Before coming to the poems themselves, let me quote from the poet's two prefaces, the latter of which is dated from Pulham, St. Mary Magdalen, and so pave the way for the Whur anthology. He thus introduced ‘Willage Musings”:
The author of the following pages is conscious of possessing but few attractions to recommend himself to public notice; nor does he feel any disposition to impose upon society a false representation, either of his abilities or situation in life. The information which he possesses was acquired in a confined circle—under great disadvantages—and with habits of an exceedingly retired character.
To persons of respectability and talent he, however, has had access, and to add to their amusement has sometimes repeated the productions of his own pen. His having done so ultimately led to pressing solicitations to appear in the character which he has here assumed, but it will be to him a source of deep regret if the productions of his leisure hours be the occasion of offence to any, his desire and intention having been to amuse and benefit all—to offend none.
That was in 1837. Eight years later he wrote, on the threshold of ‘Gratitude’s Offering’:
The title which this volume bears was adopted by the author in consequence of the unanticipated patronage he has received—the success that attended his former work, ‘Village Musings,’ three large editions having been called for in a very short time. No one, he thinks, can have been treated more handsomely. To ladies and gentlemen who adorn the first circles he considers himself under special obligations.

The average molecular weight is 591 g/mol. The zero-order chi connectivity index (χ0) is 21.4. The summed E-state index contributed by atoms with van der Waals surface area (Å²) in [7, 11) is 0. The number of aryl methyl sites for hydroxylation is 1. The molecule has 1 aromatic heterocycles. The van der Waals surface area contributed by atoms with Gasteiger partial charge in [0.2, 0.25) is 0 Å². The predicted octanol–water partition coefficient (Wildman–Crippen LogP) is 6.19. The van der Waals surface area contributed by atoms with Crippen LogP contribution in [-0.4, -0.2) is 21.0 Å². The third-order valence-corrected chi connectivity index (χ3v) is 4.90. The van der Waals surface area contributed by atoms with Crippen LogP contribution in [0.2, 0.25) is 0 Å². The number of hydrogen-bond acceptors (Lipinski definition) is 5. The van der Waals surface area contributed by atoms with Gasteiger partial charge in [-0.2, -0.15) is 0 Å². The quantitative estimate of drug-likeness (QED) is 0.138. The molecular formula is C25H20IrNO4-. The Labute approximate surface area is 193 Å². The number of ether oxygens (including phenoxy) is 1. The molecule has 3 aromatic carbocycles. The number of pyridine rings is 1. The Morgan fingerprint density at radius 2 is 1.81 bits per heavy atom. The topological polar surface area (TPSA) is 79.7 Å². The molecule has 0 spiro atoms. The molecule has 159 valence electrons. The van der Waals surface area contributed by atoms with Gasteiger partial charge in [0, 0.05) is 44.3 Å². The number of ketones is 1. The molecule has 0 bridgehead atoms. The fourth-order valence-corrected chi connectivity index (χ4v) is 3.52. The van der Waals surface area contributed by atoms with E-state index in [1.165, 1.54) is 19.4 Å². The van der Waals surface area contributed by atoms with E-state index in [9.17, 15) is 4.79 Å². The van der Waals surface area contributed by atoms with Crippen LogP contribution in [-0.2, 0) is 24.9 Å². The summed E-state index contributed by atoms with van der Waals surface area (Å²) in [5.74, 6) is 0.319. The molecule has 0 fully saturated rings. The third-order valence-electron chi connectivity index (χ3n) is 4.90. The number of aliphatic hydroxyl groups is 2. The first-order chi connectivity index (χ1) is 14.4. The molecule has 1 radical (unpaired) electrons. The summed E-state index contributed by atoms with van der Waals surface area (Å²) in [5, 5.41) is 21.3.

The life of the writer, he may observe, has been rather eventful, and he cannot but say that the encouragement he has received from the Rev. Dr. Hall forms one of the most gratifying circumstances of his history. . . . In conclusion it is necessary only to add that the great diversity in the character of his readers appeared to the author to call for a diversity in his productions; but as none of the pieces, however amusing they may be, are altogether destitute of a moral bearing, a hope is cherished that the work will in some degree meet the taste of society, and afford not only innocent amusement, but perhaps a measure of consolation.
One discerns in those prefaces a very charming blend of modesty and pardonable vanity. The good Cornelius was very well satisfied with his rhyming gift. He did not rank it high, but he esteemed it, as indeed a really simple honest soul would and must. It is the complex folk who depreciate their wares and shrink from reading or repeating their verses in public. Mr. Whur had no false shame. I like to think of the low-toned, moist-eyed clergyman listening to tales of woe about ladies and gentlemen, amiable wives and intelligent children, and then hurrying off to poetise them, and returning with the effusion all hot for quiet yet effective declamation. We may laugh now, but it was no laughing matter then. I can believe that among the simple East Anglian gentry these little metrical pocket-handkerchiefs (so to speak) helped to dry many a tear, even if they made new ones first. Tears can wash away tears, as all comforters know. Of Cornelius's pulpit successes no evidence remains, and such specimens of his intellect as are contained in these two volumes are not impressive; but he fulfilled one part of a pastor's duty as it probably has rarely been fulfilled by a cleverer man—he comforted the unhappy. I cannot do better than begin this examination of his consoling muse by describing the first poem in Mr. Whur's second book, for he deliberately placed it in that proud position, and it illustrates his manner. I will not quote the poem, but the poet's prologue to it—the composition of a prose argument being as dear to his heart as that of verse. For he knew exactly what he wanted to say: his mind was perfectly clear; and it was because he wished others to be equally so that he enforced his poetry with prose— as wise travellers used to carry a brace of pistols. The poem is entitled ‘The Lady's Affecting Tale.”